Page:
A slipped disc isn't really a slipped disc at all... The name can be deceiving, and this condition is also called a herniated disc, or prolapsed disc, all referring to the very same thing. A slipped disc occurs in people of all ages, and across both men and women. It is more prevalent in inactive people over 40.
A person can suffer a slipped disc by sneezing, moving in an awkward position, or by lifting something. Slipped discs usually occur in the lower (lumbar) region of the back, but just because you may have moved awkwardly and are suddenly experiencing back pain, it does not mean your disc is herniated. A scan would be required to diagnose a slipped disc, and a quick visit to your physician will usually give you a good idea of how severe your injury is.
Typically, back pain is attributed to pulled or strained muscles, or is the result of weight gain and muscular imbalances. You'll need a workout specific to your diagnoses, and what is safe for a person with chronic back pain is not the same for a person with a slipped disc.
What exactly is a slipped disc?
Understanding what exercises are dangerous to your back requires some insight into your anatomy. With a spine made up of several stacked bones (your vertebrae) which articulate to form movement, the space between them needs to be conducive to the turning and rotation of the bones on each other. This is where your discs come in to play. They are donut shaped soft discs with an exterior membrane and squishy liquid inside. When a disc “slips” it does not actually slip out of place, but part of the membrane gives out and “herniates”, spilling part of the disc to the left or right, on the posterior side of the back.
With this condition, there is inevitably going to be pain. The pain from a slipped disc can take a few forms. The most common is a numbing pain which radiates down the leg is caused by nerves being pinched by the slipped disc. Some patients also experience tingling in the butt and thigh, usually only on one side (the side of the slipped disc).
Never Do This if you have a slipped disc!!
Lets say you have visited your physician and they have concluded that you do, indeed, have a slipped or herniated disc. They will likely tell you to keep moving about as you usually do, and to manage your pain with painkillers. This is all fine and good unless you do something that will perpetuate your slipped disc and make matters worse... and there are several which can do just that!
Exercise Do's And Don'ts For Your Slipped Disc
If you have have been diagnosed with slipped disc, never do this
Bend forward to reach your toes: whether sitting or standing, do not bend over forward. This creates a Flexing motion of the spine, like a hunched back. You're better off keeping the spine straight, and avoiding stretches and exercises which cause you to reach for your toes.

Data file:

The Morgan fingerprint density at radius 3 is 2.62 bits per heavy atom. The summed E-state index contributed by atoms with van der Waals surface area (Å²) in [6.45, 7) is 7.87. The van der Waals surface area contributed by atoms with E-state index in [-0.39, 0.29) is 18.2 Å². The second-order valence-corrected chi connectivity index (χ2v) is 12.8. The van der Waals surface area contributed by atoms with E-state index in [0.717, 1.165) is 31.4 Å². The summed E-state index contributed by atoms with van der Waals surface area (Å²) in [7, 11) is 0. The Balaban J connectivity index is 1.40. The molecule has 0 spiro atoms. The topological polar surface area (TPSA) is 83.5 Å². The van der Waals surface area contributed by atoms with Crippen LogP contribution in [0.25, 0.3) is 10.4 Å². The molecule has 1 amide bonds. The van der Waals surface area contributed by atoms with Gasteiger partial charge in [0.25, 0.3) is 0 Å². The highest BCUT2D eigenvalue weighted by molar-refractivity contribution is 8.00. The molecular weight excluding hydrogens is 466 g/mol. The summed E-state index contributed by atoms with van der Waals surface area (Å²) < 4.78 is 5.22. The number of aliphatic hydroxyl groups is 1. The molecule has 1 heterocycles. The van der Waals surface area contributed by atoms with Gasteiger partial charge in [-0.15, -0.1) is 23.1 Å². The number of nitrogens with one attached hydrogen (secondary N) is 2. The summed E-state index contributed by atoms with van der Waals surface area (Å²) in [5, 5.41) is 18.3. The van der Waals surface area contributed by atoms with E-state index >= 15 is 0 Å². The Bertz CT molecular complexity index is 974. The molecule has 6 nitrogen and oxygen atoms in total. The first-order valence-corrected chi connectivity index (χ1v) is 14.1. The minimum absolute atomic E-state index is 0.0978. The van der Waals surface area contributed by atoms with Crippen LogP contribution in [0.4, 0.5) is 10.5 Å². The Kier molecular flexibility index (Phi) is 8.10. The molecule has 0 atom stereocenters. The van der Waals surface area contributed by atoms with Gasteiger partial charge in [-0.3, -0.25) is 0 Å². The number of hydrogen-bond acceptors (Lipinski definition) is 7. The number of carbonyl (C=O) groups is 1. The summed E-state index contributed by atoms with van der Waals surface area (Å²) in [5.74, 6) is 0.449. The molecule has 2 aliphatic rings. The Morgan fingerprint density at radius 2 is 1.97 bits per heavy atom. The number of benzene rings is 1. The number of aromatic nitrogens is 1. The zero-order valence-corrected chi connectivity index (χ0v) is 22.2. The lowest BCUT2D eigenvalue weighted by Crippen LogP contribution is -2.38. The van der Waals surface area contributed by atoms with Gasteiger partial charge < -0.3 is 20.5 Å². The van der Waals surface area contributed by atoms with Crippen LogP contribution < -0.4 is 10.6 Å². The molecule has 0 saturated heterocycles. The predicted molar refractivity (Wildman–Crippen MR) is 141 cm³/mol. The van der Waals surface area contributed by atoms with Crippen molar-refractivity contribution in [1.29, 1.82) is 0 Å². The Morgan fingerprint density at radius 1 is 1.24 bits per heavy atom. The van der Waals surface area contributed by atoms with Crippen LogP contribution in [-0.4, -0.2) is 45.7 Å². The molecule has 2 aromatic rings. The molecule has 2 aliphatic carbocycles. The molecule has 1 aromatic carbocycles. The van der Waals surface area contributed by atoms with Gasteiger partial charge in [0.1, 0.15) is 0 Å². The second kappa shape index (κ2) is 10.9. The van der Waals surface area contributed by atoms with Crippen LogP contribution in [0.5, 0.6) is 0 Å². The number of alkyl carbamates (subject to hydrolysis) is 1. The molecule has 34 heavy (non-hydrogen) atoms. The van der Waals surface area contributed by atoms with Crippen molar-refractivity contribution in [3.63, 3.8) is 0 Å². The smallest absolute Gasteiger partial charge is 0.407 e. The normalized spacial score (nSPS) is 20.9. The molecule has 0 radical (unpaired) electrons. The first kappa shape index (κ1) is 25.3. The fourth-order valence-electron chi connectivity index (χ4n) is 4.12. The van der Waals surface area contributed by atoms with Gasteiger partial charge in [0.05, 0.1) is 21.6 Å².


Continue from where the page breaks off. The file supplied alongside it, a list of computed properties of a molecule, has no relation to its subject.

Perform sit ups or crunches for the abs: there are lots of ways you can strengthen your abs, and this is not one of them! This creates the same spine flexion we mentioned before.Read More: Lower Back Pain And Abdominal Workout
Bend over to pick up heavy weights: especially in the few weeks right after your injury, avoid bending to pick up heavy things. Reach for weights that are near or at your height, or start off with exercise machines which have seats, cables and handles, so you don't have to lift and place weights at all.
Push it until you really “feel” your workout. You don't need to kill yourself working out! Do a little each day, and be aware of your limits. More today will not improve your condition faster; put in your effort little by little each day, remembering that slow and steady wins the race!
But definitely do this:
Keep moving: don't be too shy to keep moving about.
Manage your pain: take painkillers steadily, as prescribed by your doctor. This helps to keep some of the pain at bay. The most common are acetaminophen, ibuprofen and back relaxants (usually used for stiff or pulled muscles). You'll also be able to move a little easier, which is just what you'll need for exercise!
Take regular walks: get out into the fresh air and start walking. First thing in the morning or after dinner gives most people a great boost of energy. In addition, walking helps to loosen up your back, and to relax your mind, as well. Walk with good posture, keep your shoulders back, chest up and engage your abdominal muscles!
Stretch: take a yoga or pilates class to help you loosed up a little and stretch out your muscles and joints. Stretching is an important part of every workout. Spend 10 to 15 minutes stretching after (not before) you exercise. Back extensions are highly recommended; these are the opposite of flexion. Try the Mckenzie stretch by lying on the floor face down, placing your palms on the floor under your shoulders and pressing your upper body upwards while relaxing your torso and legs.
Strengthen the core: there are many exercises you can do for the core: the plank, leg raises, reverse crunches, and more. Strengthening the core should make up the bulk of your workout. You can do exercises which engage many muscles at the same time, like Walking Overhead Lunges using light dumbbells, or hanging leg raises.
Having a stronger and more supple body will help to treat your slipped disc, and help to prevent it from ever occurring again. If left untreated, the likelihood of re-occurrence is greatly increased, so be sure to commit to a plan you can really stick to in the long-run!